Kiki & Joost Founders Detail How They Reclaimed a 19th-Century Dutch Farmhouse
September 28, 2019
By Kurt Stapelfeldt
For most of the 20th century, Eindhoven was home to electronics giant Philips, which made the Dutch city a center of innovative technology and design. And so it remains today—two decades after the multinational shuttered its factories, leaving unemployment and empty real estate in its wake—thanks not only to smart public/private entrepreneurial partnerships that have repurposed vacant buildings but also to the presence of Design Academy Eindhoven, one of the world’s most respected schools.
Two DAE graduates, Kiki van Eijk and Joost van Bleiswijk, exemplify the city’s rich design culture. Partners in business and life, they work individually or jointly as Kiki & Joost, their brand of furniture, textiles, lighting, and other products. The couple’s studio/workshop/showroom sprawls over 9,600 square feet in a former Philips laboratory, an appropriate setting for the kind of research and experimentation their design involves. “The building is filled with creative people and companies,” van Eijk reports, “everything from DJs to fabricators.” Kiki & Joost even does some of its production on site.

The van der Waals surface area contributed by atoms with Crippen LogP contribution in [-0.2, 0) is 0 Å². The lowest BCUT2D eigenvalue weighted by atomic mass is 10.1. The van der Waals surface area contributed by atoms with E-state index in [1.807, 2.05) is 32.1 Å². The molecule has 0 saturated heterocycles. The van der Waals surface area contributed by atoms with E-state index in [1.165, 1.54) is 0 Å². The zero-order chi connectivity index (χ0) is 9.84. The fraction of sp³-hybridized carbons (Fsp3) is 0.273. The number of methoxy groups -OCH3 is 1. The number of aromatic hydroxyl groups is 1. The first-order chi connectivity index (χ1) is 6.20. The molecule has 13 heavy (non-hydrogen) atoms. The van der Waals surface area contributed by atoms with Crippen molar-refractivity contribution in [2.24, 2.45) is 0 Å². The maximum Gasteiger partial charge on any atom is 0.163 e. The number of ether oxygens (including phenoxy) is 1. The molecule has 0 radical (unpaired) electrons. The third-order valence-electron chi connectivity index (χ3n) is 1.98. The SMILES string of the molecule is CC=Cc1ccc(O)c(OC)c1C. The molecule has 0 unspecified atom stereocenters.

The couple’s home—amid fields 20 minutes away—is also reclaimed: a dilapidated but landmarked 19th-century brick-and-timber barn, much of which had to be reconstructed. “Basically, we built a new house inside an old shell,” van Bleiswijk explains. “Most of the interior—walls, doors, even the steel staircase—was done by us in our workshop.”
Open and flowing, the 4,520-square-foot, two-story residence centers around a double-height living area with an enormous window wall overlooking the artfully unkempt back garden—van Eijk’s domain—and the countryside beyond. The light and airy interiors are furnished with a who’s-who of contemporary Dutch design. “It’s a combination of our own prototypes and pieces we’ve swapped with other designers, some vintage and industrial items, and things we’ve found while traveling—really personal stuff,” van Bleiswijk says. “But it’s a family home, not a showroom. With two young boys, above all it has to be a comfortable house.”